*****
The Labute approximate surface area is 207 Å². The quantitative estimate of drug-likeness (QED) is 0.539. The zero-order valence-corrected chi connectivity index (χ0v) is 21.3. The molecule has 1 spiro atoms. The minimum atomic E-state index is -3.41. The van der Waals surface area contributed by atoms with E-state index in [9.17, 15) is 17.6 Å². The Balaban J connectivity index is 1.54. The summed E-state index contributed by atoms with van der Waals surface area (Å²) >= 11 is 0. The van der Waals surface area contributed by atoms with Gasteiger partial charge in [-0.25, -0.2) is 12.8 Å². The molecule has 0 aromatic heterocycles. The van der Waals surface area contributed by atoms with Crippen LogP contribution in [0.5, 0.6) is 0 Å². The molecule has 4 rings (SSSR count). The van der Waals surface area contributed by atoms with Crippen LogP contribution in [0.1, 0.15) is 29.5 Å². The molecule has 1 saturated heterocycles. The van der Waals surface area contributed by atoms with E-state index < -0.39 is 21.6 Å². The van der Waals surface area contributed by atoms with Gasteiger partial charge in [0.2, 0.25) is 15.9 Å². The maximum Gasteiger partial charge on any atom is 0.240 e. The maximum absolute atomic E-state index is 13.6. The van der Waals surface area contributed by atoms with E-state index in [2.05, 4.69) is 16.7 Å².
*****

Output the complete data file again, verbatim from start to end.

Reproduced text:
The Labute approximate surface area is 207 Å². The quantitative estimate of drug-likeness (QED) is 0.539. The zero-order valence-corrected chi connectivity index (χ0v) is 21.3. The molecule has 1 spiro atoms. The minimum atomic E-state index is -3.41. The van der Waals surface area contributed by atoms with E-state index in [9.17, 15) is 17.6 Å². The Balaban J connectivity index is 1.54. The summed E-state index contributed by atoms with van der Waals surface area (Å²) >= 11 is 0. The van der Waals surface area contributed by atoms with Gasteiger partial charge in [-0.25, -0.2) is 12.8 Å². The molecule has 0 aromatic heterocycles. The van der Waals surface area contributed by atoms with Crippen LogP contribution in [0.5, 0.6) is 0 Å². The molecule has 4 rings (SSSR count). The van der Waals surface area contributed by atoms with Crippen LogP contribution in [0.1, 0.15) is 29.5 Å². The molecule has 1 saturated heterocycles. The van der Waals surface area contributed by atoms with E-state index < -0.39 is 21.6 Å². The van der Waals surface area contributed by atoms with Gasteiger partial charge in [0.2, 0.25) is 15.9 Å². The maximum Gasteiger partial charge on any atom is 0.240 e. The maximum absolute atomic E-state index is 13.6. The van der Waals surface area contributed by atoms with E-state index in [2.05, 4.69) is 16.7 Å².